Yesterday I went to the Shunga: Sex and Pleasure in Japanese Art exhibition at the British Museum. Translated literally, the word shunga means spring pictures (apparently “spring” is a euphemism for sex) and refers to erotic colour prints, painted hand-scrolls and printed books made between 1600 and 1900 in Japan. Despite a few periods of official bans, they were very popular and used to arouse couples and for personal stimulation. It is interesting that the latter function is pretty much the sole use of modern pornography and very few would admit that they, as Tim Ferris phrased it in his blog post, “use gentlemanly (ahem) websites to ‘relax’ during the day” (he also adds: “Any guy who insists he’s never done this should not be trusted.”) The Japanese prints, on the other hand, were to be looked at by men and women and treasured by married couples. There is no objectification of anyone, and both partners appear to be enjoying their love act; violence is extremely rare and offenders are portrayed as repulsive with horribly contorted faces. What is very moving in the pictures, is the affection between the lovers who maintain an eye contact most of the time.
Furthermore, what really struck me, is that in shunga, sex is relaxed and it is an integral part of everyday life. In many pictures, we can see a teapot, teacups, bowls of rice etc. right next to the lovers’ bed which creates an atmosphere of warmth and intimacy. It is very different to how sex is often portrayed in the Western culture – a horny couple returning to one’s apartment after an evening out, gulping down cocktails and frantically tearing their clothes off to indulge in a flawlessly choreographed marathon to an orgasm. There is no such artificially heated up and alcohol-induced atmosphere on shunga images. There is also no sense of shame, guilt or sin – which are unfortunately an integral part of our culture. In Western Europe the division between “high art” and “low art” put a stigma of obscenity to graphic depictions of sex. Christianity added further censorship and condemnation. According to Catholicism, the main objective of sex is procreation. Shunga books, often parodying conventional guides to marriage with their “obey your in-laws” tips, encourage sex as the way to a happy marriage. Though this is not limited to heterosexual couples – homosexual acts are just as welcome and beautifully portrayed. Sex in Shunga is genderless and classless – everyone from the ruling class to the ordinary people enjoyed the spring pictures.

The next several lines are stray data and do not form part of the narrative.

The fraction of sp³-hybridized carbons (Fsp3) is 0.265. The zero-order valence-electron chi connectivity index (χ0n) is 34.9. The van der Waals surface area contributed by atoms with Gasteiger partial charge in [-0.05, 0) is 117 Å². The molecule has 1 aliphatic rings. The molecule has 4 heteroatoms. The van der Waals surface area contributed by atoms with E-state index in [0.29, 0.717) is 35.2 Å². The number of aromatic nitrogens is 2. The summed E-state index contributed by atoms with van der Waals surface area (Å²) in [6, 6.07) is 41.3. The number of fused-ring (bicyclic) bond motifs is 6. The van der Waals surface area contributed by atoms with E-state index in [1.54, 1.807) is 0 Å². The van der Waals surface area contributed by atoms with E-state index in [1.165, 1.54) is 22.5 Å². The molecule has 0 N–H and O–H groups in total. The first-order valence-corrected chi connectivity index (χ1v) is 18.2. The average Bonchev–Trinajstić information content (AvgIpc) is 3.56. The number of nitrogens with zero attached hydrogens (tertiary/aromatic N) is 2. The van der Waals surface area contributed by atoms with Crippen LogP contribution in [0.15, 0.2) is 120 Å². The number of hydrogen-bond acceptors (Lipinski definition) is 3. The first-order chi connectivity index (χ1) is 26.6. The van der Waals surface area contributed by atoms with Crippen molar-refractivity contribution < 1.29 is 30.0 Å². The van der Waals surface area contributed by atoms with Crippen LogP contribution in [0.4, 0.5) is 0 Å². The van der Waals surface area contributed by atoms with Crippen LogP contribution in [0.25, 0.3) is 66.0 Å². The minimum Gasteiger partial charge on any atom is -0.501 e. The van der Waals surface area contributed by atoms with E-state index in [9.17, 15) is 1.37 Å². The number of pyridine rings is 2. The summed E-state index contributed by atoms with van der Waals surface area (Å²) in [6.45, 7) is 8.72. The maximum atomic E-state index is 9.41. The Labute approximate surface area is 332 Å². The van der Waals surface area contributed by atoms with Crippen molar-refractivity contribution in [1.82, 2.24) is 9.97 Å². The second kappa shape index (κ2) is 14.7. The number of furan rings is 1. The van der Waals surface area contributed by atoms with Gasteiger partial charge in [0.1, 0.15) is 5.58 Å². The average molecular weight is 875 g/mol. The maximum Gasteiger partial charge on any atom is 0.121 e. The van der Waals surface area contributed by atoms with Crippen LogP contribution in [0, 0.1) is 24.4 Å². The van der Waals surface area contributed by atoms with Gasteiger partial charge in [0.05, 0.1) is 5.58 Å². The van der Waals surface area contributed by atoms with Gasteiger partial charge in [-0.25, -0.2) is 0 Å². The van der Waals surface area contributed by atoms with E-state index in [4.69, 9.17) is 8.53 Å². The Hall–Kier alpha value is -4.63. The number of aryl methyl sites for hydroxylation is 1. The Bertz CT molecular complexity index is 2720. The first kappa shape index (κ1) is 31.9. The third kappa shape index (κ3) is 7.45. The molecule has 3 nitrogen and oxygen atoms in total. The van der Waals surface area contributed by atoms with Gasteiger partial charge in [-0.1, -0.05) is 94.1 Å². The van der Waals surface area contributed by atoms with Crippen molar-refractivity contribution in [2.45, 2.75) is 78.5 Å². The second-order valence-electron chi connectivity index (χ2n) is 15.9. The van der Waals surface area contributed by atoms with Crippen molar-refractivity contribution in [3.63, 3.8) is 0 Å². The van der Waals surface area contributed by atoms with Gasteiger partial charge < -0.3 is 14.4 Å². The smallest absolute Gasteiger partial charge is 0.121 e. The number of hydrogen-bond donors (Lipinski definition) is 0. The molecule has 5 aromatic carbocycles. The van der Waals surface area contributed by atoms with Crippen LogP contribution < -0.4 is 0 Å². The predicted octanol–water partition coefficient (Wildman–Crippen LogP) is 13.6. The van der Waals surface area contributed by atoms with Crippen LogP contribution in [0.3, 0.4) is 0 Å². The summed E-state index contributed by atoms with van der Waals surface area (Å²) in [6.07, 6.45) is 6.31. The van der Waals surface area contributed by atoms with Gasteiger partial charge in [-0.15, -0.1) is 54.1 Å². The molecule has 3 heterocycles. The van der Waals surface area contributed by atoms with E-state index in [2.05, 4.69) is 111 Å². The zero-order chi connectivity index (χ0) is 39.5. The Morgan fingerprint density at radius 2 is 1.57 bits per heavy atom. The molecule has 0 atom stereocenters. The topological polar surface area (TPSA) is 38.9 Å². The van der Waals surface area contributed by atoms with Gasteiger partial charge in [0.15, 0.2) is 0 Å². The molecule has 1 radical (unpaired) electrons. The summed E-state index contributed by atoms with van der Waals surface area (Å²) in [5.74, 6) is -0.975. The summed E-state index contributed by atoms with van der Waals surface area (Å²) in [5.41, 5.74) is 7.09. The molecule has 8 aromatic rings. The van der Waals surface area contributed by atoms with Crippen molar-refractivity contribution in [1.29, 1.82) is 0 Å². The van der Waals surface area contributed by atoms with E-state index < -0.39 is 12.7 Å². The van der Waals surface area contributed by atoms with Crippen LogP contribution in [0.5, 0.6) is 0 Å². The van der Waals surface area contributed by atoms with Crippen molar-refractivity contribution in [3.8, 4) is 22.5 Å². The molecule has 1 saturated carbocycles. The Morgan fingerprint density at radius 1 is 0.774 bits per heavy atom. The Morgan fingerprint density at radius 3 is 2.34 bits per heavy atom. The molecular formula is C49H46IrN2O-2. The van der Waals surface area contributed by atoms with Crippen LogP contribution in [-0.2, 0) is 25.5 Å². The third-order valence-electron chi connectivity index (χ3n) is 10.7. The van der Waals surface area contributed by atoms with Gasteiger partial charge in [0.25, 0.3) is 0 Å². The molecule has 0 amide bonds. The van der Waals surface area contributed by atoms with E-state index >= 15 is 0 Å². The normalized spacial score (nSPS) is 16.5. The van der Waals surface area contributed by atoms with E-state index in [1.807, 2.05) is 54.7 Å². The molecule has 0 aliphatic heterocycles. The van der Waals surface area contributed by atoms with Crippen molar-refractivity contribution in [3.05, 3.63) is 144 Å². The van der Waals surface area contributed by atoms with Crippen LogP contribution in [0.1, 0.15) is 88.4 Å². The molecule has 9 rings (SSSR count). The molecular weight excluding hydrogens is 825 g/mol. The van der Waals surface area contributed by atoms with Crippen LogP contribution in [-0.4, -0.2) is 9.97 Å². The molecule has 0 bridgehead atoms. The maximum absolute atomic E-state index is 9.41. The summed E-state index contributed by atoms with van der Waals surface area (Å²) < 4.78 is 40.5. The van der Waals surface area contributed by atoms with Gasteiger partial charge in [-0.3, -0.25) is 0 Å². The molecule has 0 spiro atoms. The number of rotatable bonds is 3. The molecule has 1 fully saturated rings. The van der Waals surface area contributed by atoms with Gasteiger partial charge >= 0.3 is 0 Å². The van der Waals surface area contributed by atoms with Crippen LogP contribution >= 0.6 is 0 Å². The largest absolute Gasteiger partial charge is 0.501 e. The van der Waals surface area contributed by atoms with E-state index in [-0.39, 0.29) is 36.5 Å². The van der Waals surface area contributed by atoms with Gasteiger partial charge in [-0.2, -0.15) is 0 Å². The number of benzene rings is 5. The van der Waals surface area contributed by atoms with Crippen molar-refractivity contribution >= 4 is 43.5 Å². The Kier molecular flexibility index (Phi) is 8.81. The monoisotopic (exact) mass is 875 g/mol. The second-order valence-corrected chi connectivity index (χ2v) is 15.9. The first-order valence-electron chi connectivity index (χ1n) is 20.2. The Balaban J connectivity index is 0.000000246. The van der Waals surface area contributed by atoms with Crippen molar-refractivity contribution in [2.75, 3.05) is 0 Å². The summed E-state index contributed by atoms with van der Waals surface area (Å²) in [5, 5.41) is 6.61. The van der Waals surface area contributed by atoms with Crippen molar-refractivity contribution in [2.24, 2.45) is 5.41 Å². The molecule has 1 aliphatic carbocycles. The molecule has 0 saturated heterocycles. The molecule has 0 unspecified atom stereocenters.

There is also an element of humour in the shunga images. Many images have cartoon-like descriptions (“You’re coming too fast, I can’t wait any longer,” etc.), there are unexpected elements such as a cat playing with a man’s testicles, or massively oversized genitals. In Library of Womanly Virtue for the Vulva by Tsukioka Settei we see men in boats ejaculating spectacularly into the sky; New Stories of Ten Thousand Couplings and Buddings by Akatsuki no Kanenari show twin hemispheres in the shape of male and female genitalia. One of the famous artists, Kawanabe Kyosai, sealed his paintings with a seal in the shape of a vagina.
On the British Museum website, we can read that shunga has continued to influence modern forms of art, including manga, anime and Japanese tattoo art. The exhibition features a very small number of works by Picasso, Toulouse-Lautrec and Beardsley as examples of artists inspired by shunga. I, however, thought I would take this opportunity to give a few examples of lesser-known works which portray eroticism in an unusual and imaginative way.
The first artist that comes to my mind is an Austrian expressionist painter, Egon Schiele. I fell in love with his works as a teenager and was painfully disappointed, when, during a short visit to Cesky Krumlov, I was unable to see the museum dedicated to him because it got closed the day before my arrival due to a theft of one of his paintings… Schiele’s amazingly expressive lines often depict bodies in passionate acts. In 1912, when the artist got arrested for seducing a young girl below the age of consent (the charges got dropped later on), the police seized more than a hundred drawings which they considered… pornographic, naturally.
Another interesting visual depiction of sexual relationships is Aeon Flux, a unique science fiction animated show created by Peter Chung. The story takes place in a bizarre dystopian world where genetic engineering and body modifications are the norm. With its bold compositions, strong outlines as well as constant sexual tension, the series makes me think of Japanese woodcuts. It is often graphic, yet enchantingly surreal. And just like the bodies of shanga lovers escape the rules of anatomy, Aeon et al have unrealistically exaggerated athletic bodies.
Surrealism and sex are the core of Hans Bellmer’s practice. This German artist is best known for his life-sized and life-long project: creation of pubescent female dolls. I have, however, always admired the exquisite draftsmanship of his drawings, where male and female bodies get tangled together to the point of complete fusion which gives birth to ambiguous fluid organisms. Again, this is a very non-realistic, albeit powerful, sexuality, and I really appreciate how fascinated Bellmer was with the complexities and ambiguities of the human body.
Hans Bellmer was a big influence on HR Giger, a Swiss surrealist artist whose design for the Alien won him an Oscar in 1980. His Erotomechanics are disturbing human-machine hybrids, mechanical and cold, yet charged with intense emotions.
And finally, an artist I have recently discovered: a contemporary French painter, Paul Laurenzi. His erotic art is far “gentler” than the works of artists mentioned above, but I like his colour palette as well as the atmosphere in his paintings.